Friday, June 9, 2017

Game Theory - 2 Steps From the Middle Ages (1988/2017, Omnivore) - A brief overview

What is it about a long-running band's final record?  Sure, Led Zeppelin's In Through the Out Door was undoubtedly heaved upon thousands of shipping pallets in 1979, but posthumously it was hardly revered.  The Replacements swan song, All Shook Down is a phenomenal collection of thoughtful, inspired songs, yet even some die-hard Mats aficionados regard it merely as Paul Westerberg's first solo LP.  And Guided By Voices intended "last" album, 2004's Half Smiles of the Decomposed was the least talked about LP in their elephantine canon.  Believe it or not, this brings us to Game Theory's parting shot, 1988's 2 Steps From the Middle AgesIt was the the late Scott Miller helmed collective's fifth record. and is being commemorated with a bonus-ized reissue nearly three decades after the fact.  By no stretch did it meet a quiet reception upon it's arrival that year, enjoying myriad critical plaudits, success on gobs of left-of-the dial frequencies, and even some startlingly unlikely appreciation from C.C. DeVille of GT's Enigma label-mates Poison.  But in the grand scheme of things 2 Steps is just about the least discussed and seemingly least remembered item in the band's impressive arsenal - and for no conspicuous reason I might add. 

Granted, this album fell on the heels of the sprawling, ambitious and occasionally obtuse Lolita Nation.  That double platter set was often mistook for a concept piece, but misconceptions aside Game Theory had poured virtually every bit of creative juice into that project - maybe so much so that anything else they would dispense in the future would be regarded as an afterthought.  But 2 Steps, while considerably more conventional (particularly in it's presentation) bore songs that were every bit as rich and affecting as those residing on Lolita and The Big Shot Chronicles.  Scott Miller and Co's trajectory began with 1982's slyly esoteric Blaze of Glory, a collegiate level pastiche of power pop-cum-art rock, and with every successive Game Theory release the band inched towards a more streamlined modus operandi while managing to refrain from encroaching into the soon to be constipated bowels of pandering alt-rock.  In essence, 2 Steps not only strikes me as advanced for it's era, but sounds fresh and bold even when gauged by a twenty-first century measuring stick.  Miller's cocktail of verbose text and brisk, melodic song structures ascends to a new apex on "Rolling With the City Girls," "You Drive" and "Throwing the Election."  Even when mining a less euphoric vein ("Leilani" and 'Wyoming") Game Theory bring A-grade material to the table, leaving me all the more bewildered as to why this record is so rarely mentioned in the same breath as Lolita... and Real Nighttime.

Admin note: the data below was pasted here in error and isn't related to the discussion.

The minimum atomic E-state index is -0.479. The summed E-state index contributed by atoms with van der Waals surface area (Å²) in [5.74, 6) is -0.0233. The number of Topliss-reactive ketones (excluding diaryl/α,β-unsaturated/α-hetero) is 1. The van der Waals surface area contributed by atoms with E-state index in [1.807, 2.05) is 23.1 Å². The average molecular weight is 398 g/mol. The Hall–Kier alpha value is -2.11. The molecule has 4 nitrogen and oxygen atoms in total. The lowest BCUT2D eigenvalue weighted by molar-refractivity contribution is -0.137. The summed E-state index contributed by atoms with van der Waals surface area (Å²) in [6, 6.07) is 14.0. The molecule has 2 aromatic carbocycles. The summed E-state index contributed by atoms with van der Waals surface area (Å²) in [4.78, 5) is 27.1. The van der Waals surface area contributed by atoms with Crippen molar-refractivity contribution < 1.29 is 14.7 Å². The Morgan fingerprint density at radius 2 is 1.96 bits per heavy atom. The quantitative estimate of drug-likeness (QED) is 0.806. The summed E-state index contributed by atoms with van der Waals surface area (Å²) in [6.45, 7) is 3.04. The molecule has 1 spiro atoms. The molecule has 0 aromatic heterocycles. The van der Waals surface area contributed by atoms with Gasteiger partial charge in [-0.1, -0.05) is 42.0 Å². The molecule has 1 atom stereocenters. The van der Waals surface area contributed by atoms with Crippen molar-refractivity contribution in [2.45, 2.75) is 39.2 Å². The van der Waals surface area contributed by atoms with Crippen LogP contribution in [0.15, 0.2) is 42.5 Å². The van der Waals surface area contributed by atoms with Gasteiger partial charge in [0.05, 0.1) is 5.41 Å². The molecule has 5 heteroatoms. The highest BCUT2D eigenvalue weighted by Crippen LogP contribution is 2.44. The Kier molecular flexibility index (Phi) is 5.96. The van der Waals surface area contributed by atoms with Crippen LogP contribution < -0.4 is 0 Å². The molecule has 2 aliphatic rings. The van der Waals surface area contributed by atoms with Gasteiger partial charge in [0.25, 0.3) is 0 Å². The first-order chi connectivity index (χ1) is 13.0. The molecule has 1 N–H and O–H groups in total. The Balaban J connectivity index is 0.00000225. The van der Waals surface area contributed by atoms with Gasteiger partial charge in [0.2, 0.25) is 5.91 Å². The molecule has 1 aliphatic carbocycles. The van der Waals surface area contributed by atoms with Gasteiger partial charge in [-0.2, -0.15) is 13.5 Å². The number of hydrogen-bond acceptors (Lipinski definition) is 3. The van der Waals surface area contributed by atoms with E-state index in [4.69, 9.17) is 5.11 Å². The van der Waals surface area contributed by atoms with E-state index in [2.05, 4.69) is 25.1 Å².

As with previous installments in Omnivore Records Game Theory reissue campaign, 2 Steps is nicely padded with a trove of supplemental material.  Rather than taking the typical approach of drawing from one contiguous concert or demo reel, the eleven bonus cuts here are culled from a multitude of sources.  One of the most revealing curios is a radio session take of Let's Active's "Bad Machinery."  Not a terribly coincidental pick, considering Game Theory's association with Let's Active's Mitch Easter.  Early stabs at "Wyoming" and "Room for One More, Honey" are a treat, as are live versions of GT staples "The Waist and the Knees" and "Sleeping Through Heaven."  You can find the expanded reissue of 2 Steps From the Middle Ages at or Amazon and iTunes.

PS: I'd be remiss if I neglected to mention the passing of Game Theory drummer Gil Ray earlier this year.


Professor K said...

Outstanding. It's been in my collection since its release; I appreciate a fresh reflection from a fellow long-term fan.

M-----l said...

I picked this up at my local this afternoon, but wouldn't have thought to look for it if it hadn't been for this post. Thanks for the heads-up.

Eric said...

I have been a Scott Miller devotee since my earliest college days in - you guessed it - the late eighties. My thoughts on why Miller's work was always confined to a niche following (albeit, a niche which includes countless other musicians and songwriters whose work has gone platinum) are that his richly nuanced and - occasionally - deeply profound lyrics elude the appreciation of the casual listener. When I became a Game Theory fan was the moment that I first heard GT's "Erica's Word". My earliest recollections were not of Miller's magnificent lyrics, but of his super-infectious ear-worm pop-hooks. I had always hoped that Miller's brilliance as a tunesmith would attract the masses as it for me.

I was just listening to Omnivore's vinyl LP re-release of 2 STEPS FROM THE MIDDLE AGES, and began to reflect on the often overlooked brilliance of GT's final album. The album, sadly, sometimes gets lost in the shadow of LOLITA NATION and REAL NIGHTTIME - although it is REAL NIGHTTIME which is the most analogous to 2 STEPS in all of GT's releases.

BTW - I feel compelled to point out that the actual title of one of your cited tracks (and a favorite of mine) is "Rolling with the Moody Girls" - not "City". Sorry to be so pedantic, but I am usually grateful when someone lets me know about inaccuracies in my posts. Great review of the album!